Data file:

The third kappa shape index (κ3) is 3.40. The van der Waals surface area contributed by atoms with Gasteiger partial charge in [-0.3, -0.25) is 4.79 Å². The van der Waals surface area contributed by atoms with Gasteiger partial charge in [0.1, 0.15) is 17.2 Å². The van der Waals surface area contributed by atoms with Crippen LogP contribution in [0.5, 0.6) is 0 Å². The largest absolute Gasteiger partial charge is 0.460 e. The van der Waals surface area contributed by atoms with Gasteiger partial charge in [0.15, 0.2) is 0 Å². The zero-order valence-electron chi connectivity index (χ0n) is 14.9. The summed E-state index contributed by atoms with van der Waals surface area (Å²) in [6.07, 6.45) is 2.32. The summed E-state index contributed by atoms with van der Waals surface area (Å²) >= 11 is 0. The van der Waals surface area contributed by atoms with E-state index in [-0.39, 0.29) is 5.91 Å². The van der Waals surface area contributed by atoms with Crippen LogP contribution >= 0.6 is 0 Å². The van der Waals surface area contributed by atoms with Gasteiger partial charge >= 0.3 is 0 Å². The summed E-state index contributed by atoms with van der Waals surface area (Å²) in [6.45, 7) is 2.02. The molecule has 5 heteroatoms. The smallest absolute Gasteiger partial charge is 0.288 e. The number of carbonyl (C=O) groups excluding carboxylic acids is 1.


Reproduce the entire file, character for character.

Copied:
The third kappa shape index (κ3) is 3.40. The van der Waals surface area contributed by atoms with Gasteiger partial charge in [-0.3, -0.25) is 4.79 Å². The van der Waals surface area contributed by atoms with Gasteiger partial charge in [0.1, 0.15) is 17.2 Å². The van der Waals surface area contributed by atoms with Crippen LogP contribution in [0.5, 0.6) is 0 Å². The largest absolute Gasteiger partial charge is 0.460 e. The van der Waals surface area contributed by atoms with Gasteiger partial charge in [0.15, 0.2) is 0 Å². The zero-order valence-electron chi connectivity index (χ0n) is 14.9. The summed E-state index contributed by atoms with van der Waals surface area (Å²) in [6.07, 6.45) is 2.32. The summed E-state index contributed by atoms with van der Waals surface area (Å²) >= 11 is 0. The van der Waals surface area contributed by atoms with E-state index in [-0.39, 0.29) is 5.91 Å². The van der Waals surface area contributed by atoms with Crippen LogP contribution >= 0.6 is 0 Å². The van der Waals surface area contributed by atoms with Gasteiger partial charge >= 0.3 is 0 Å². The summed E-state index contributed by atoms with van der Waals surface area (Å²) in [6.45, 7) is 2.02. The molecule has 5 heteroatoms. The smallest absolute Gasteiger partial charge is 0.288 e. The number of carbonyl (C=O) groups excluding carboxylic acids is 1.